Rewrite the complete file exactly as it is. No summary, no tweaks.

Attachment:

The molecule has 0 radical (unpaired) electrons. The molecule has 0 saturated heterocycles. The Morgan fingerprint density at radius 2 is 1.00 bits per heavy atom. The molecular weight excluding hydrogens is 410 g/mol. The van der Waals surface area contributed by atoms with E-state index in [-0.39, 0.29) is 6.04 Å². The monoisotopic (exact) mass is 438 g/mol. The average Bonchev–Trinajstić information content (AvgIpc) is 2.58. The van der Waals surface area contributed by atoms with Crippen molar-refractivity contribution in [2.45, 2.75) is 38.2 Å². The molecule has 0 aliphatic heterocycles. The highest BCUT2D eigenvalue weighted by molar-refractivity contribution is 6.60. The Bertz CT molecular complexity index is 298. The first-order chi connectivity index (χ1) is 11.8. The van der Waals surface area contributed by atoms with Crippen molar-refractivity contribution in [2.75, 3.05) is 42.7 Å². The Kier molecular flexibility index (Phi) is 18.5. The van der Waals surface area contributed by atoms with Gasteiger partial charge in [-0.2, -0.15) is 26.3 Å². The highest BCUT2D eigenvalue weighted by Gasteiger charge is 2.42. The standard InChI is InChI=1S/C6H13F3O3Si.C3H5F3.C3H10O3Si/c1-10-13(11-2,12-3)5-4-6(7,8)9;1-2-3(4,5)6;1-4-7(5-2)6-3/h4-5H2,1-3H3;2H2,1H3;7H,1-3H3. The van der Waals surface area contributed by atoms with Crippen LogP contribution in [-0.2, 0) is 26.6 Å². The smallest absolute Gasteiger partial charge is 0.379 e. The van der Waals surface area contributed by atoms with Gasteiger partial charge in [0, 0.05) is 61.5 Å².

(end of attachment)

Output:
The molecule has 0 radical (unpaired) electrons. The molecule has 0 saturated heterocycles. The Morgan fingerprint density at radius 2 is 1.00 bits per heavy atom. The molecular weight excluding hydrogens is 410 g/mol. The van der Waals surface area contributed by atoms with E-state index in [-0.39, 0.29) is 6.04 Å². The monoisotopic (exact) mass is 438 g/mol. The average Bonchev–Trinajstić information content (AvgIpc) is 2.58. The van der Waals surface area contributed by atoms with Crippen molar-refractivity contribution in [2.45, 2.75) is 38.2 Å². The molecule has 0 aliphatic heterocycles. The highest BCUT2D eigenvalue weighted by molar-refractivity contribution is 6.60. The Bertz CT molecular complexity index is 298. The first-order chi connectivity index (χ1) is 11.8. The van der Waals surface area contributed by atoms with Crippen molar-refractivity contribution in [2.75, 3.05) is 42.7 Å². The Kier molecular flexibility index (Phi) is 18.5. The van der Waals surface area contributed by atoms with Gasteiger partial charge in [-0.2, -0.15) is 26.3 Å². The highest BCUT2D eigenvalue weighted by Gasteiger charge is 2.42. The standard InChI is InChI=1S/C6H13F3O3Si.C3H5F3.C3H10O3Si/c1-10-13(11-2,12-3)5-4-6(7,8)9;1-2-3(4,5)6;1-4-7(5-2)6-3/h4-5H2,1-3H3;2H2,1H3;7H,1-3H3. The van der Waals surface area contributed by atoms with Crippen LogP contribution in [-0.2, 0) is 26.6 Å². The smallest absolute Gasteiger partial charge is 0.379 e. The van der Waals surface area contributed by atoms with Gasteiger partial charge in [0, 0.05) is 61.5 Å².